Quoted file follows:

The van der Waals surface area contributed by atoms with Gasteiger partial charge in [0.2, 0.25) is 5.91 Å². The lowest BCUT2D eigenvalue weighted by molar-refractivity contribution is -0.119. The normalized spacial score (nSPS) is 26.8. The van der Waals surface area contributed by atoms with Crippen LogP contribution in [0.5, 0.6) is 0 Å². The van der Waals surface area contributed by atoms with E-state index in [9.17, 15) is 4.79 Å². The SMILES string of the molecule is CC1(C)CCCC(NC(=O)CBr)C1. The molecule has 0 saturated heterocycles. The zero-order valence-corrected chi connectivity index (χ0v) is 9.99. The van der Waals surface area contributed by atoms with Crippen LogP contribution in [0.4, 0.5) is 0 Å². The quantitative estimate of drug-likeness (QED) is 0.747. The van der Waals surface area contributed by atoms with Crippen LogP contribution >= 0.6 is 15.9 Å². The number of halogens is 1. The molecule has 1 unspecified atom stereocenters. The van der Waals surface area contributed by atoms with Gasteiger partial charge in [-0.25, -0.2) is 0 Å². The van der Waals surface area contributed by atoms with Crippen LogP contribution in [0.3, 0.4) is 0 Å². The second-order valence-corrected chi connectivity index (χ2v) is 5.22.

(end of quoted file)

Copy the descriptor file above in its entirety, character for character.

The van der Waals surface area contributed by atoms with Gasteiger partial charge in [0.2, 0.25) is 5.91 Å². The lowest BCUT2D eigenvalue weighted by molar-refractivity contribution is -0.119. The normalized spacial score (nSPS) is 26.8. The van der Waals surface area contributed by atoms with Crippen LogP contribution in [0.5, 0.6) is 0 Å². The van der Waals surface area contributed by atoms with E-state index in [9.17, 15) is 4.79 Å². The SMILES string of the molecule is CC1(C)CCCC(NC(=O)CBr)C1. The molecule has 0 saturated heterocycles. The zero-order valence-corrected chi connectivity index (χ0v) is 9.99. The van der Waals surface area contributed by atoms with Crippen LogP contribution in [0.4, 0.5) is 0 Å². The quantitative estimate of drug-likeness (QED) is 0.747. The van der Waals surface area contributed by atoms with Crippen LogP contribution >= 0.6 is 15.9 Å². The number of halogens is 1. The molecule has 1 unspecified atom stereocenters. The van der Waals surface area contributed by atoms with Gasteiger partial charge in [-0.25, -0.2) is 0 Å². The van der Waals surface area contributed by atoms with Crippen LogP contribution in [0.3, 0.4) is 0 Å². The second-order valence-corrected chi connectivity index (χ2v) is 5.22.